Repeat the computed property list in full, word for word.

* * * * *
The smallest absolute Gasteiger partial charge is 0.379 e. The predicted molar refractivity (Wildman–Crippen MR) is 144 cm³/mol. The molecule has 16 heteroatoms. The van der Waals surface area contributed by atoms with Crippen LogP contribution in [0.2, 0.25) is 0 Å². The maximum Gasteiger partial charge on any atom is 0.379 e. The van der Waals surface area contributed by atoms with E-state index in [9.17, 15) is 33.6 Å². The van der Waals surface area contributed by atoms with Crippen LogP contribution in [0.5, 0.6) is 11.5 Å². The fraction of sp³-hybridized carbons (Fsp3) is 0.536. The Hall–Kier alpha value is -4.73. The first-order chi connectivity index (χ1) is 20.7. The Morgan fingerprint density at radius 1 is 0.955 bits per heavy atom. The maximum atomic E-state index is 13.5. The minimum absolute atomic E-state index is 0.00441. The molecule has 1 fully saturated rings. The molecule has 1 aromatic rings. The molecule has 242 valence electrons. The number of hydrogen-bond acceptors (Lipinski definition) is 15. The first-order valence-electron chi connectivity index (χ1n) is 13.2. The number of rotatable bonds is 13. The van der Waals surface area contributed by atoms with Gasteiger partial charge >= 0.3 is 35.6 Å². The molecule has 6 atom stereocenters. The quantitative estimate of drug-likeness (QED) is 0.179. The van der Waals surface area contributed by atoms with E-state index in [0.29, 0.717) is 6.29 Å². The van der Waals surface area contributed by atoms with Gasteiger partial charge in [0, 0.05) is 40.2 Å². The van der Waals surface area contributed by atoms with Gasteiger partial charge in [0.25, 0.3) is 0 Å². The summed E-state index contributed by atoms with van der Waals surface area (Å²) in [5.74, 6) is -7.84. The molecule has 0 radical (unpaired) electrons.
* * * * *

The smallest absolute Gasteiger partial charge is 0.379 e. The predicted molar refractivity (Wildman–Crippen MR) is 144 cm³/mol. The molecule has 16 heteroatoms. The van der Waals surface area contributed by atoms with Crippen LogP contribution in [0.2, 0.25) is 0 Å². The maximum Gasteiger partial charge on any atom is 0.379 e. The van der Waals surface area contributed by atoms with E-state index in [9.17, 15) is 33.6 Å². The van der Waals surface area contributed by atoms with Crippen LogP contribution in [0.5, 0.6) is 11.5 Å². The fraction of sp³-hybridized carbons (Fsp3) is 0.536. The Hall–Kier alpha value is -4.73. The first-order chi connectivity index (χ1) is 20.7. The Morgan fingerprint density at radius 1 is 0.955 bits per heavy atom. The maximum atomic E-state index is 13.5. The minimum absolute atomic E-state index is 0.00441. The molecule has 1 fully saturated rings. The molecule has 1 aromatic rings. The molecule has 242 valence electrons. The number of hydrogen-bond acceptors (Lipinski definition) is 15. The first-order valence-electron chi connectivity index (χ1n) is 13.2. The number of rotatable bonds is 13. The van der Waals surface area contributed by atoms with Gasteiger partial charge >= 0.3 is 35.6 Å². The molecule has 6 atom stereocenters. The quantitative estimate of drug-likeness (QED) is 0.179. The van der Waals surface area contributed by atoms with E-state index in [0.29, 0.717) is 6.29 Å². The van der Waals surface area contributed by atoms with Gasteiger partial charge in [0, 0.05) is 40.2 Å². The van der Waals surface area contributed by atoms with Gasteiger partial charge in [0.25, 0.3) is 0 Å². The summed E-state index contributed by atoms with van der Waals surface area (Å²) in [5.74, 6) is -7.84. The molecule has 0 radical (unpaired) electrons.